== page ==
As it stands now, can I do what they're doing? This one can get a little tricky, but you should still be able to answer it without too much effort. So what do I mean by this question? Let me explain. If cooking is your passion, and all you want to do is cook all day long, one important question might be: "is your cooking any good?". If not, you may need to take some classes, or just practice some more before you make your transition.
This is where you'll start to edit down your list if necessary. You want to make sure that you keep your final list to around three (no more than five) things.
Be The Best At What You Do
Abraham Lincoln once said: "whatever you are, be a good one"; this is the second most important key to success, and the reason why the first one (doing something you love) is so important. Regardless of what you decide to do with your life, being the absolute best at it is key to making a truckload of cash at it.
So how do you become the best? The good news is, that's an easy one to answer; the bad news is, you're not going to like the answer. In any endeavor, there are only two ways to improve: education or experience: you either learn more from an outside source (education), or you learn by doing (experience). To be the best at something, you need to do both... a lot.
You need to become a "student of the game" so to speak. Find the best and brightest in your industry, and study them. Find out what they do, how they do it, and (most importantly) why they do it, and then develop a system for implementing their best practices into your professional life. Studying is only half of the equation though, at some point however, you also need to put all of that study to work.
True Story: One of my first big consulting jobs was for a car dealership. They were having trouble making their numbers, so they hired me to come in and work with their sales staff and try and get their sales up. In the first four days of the class, there was one guy who was a total phenom when it came to sales. He had read (and seemingly memorized) every book by Tom Hopkins, Zig Ziglar, and Joe Girard. He was a wizard at closing strategies and techniques, and could handle any objection with ease.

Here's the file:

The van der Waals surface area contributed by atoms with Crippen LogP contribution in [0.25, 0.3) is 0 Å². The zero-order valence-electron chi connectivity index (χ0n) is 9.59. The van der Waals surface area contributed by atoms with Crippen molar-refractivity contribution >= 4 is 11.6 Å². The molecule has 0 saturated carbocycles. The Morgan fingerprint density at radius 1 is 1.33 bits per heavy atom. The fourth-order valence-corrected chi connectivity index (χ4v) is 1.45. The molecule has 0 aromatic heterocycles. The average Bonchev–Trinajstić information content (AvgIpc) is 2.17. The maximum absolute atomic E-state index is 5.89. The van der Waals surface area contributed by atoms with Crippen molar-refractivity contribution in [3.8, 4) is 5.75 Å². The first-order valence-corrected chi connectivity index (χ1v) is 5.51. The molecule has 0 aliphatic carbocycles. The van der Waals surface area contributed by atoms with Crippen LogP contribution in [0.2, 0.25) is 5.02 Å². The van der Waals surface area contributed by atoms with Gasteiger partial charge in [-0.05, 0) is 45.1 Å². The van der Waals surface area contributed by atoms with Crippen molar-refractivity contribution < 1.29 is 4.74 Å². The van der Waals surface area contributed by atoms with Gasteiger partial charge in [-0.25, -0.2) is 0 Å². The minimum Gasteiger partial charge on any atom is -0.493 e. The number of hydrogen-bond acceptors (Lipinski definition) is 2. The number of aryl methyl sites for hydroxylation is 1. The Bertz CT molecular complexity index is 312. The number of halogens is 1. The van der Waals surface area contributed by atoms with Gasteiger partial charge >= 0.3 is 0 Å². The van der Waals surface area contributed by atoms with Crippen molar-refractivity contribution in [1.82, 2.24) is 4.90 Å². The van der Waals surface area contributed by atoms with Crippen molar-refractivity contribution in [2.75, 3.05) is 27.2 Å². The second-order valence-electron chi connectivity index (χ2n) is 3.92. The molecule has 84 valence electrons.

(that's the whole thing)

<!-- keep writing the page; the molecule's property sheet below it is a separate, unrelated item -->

He was the most knowledgeable sales professional I had ever met, yet in the three months he had worked in the dealership, he had never sold a car. The problem: he was terrible at actually talking to customers. In the controlled environment of training he was great at it, but out on the lot, or in the showroom, he was terrible. He had spent so much time learning his profession that he had never actually practiced his profession. This is a dangerous trap to fall into, and its one that will cost you money in the long run.
Remember Your "Why"
Doing what you love, and being great at it, are both wonderful, but there is something more important: remembering why you're doing it in the first place. Everyone, no matter who they are, needs purpose in their life, or they're just treading water. Making money is great, but why are you doing it?
The title of this article is "How To Make A Ton Of Money", not "How To Make Enough To Get By On", so presumably, you already have a reason why you're looking to "make a ton of money" (otherwise, why would you be here). If you don't, you better find one, rapidly, because I promise you, if you're just doing this for the money, you'll never be willing to put in the insane amount work it will take to be successful.
Just remember that, what you come home to will always be more important than what you come home from.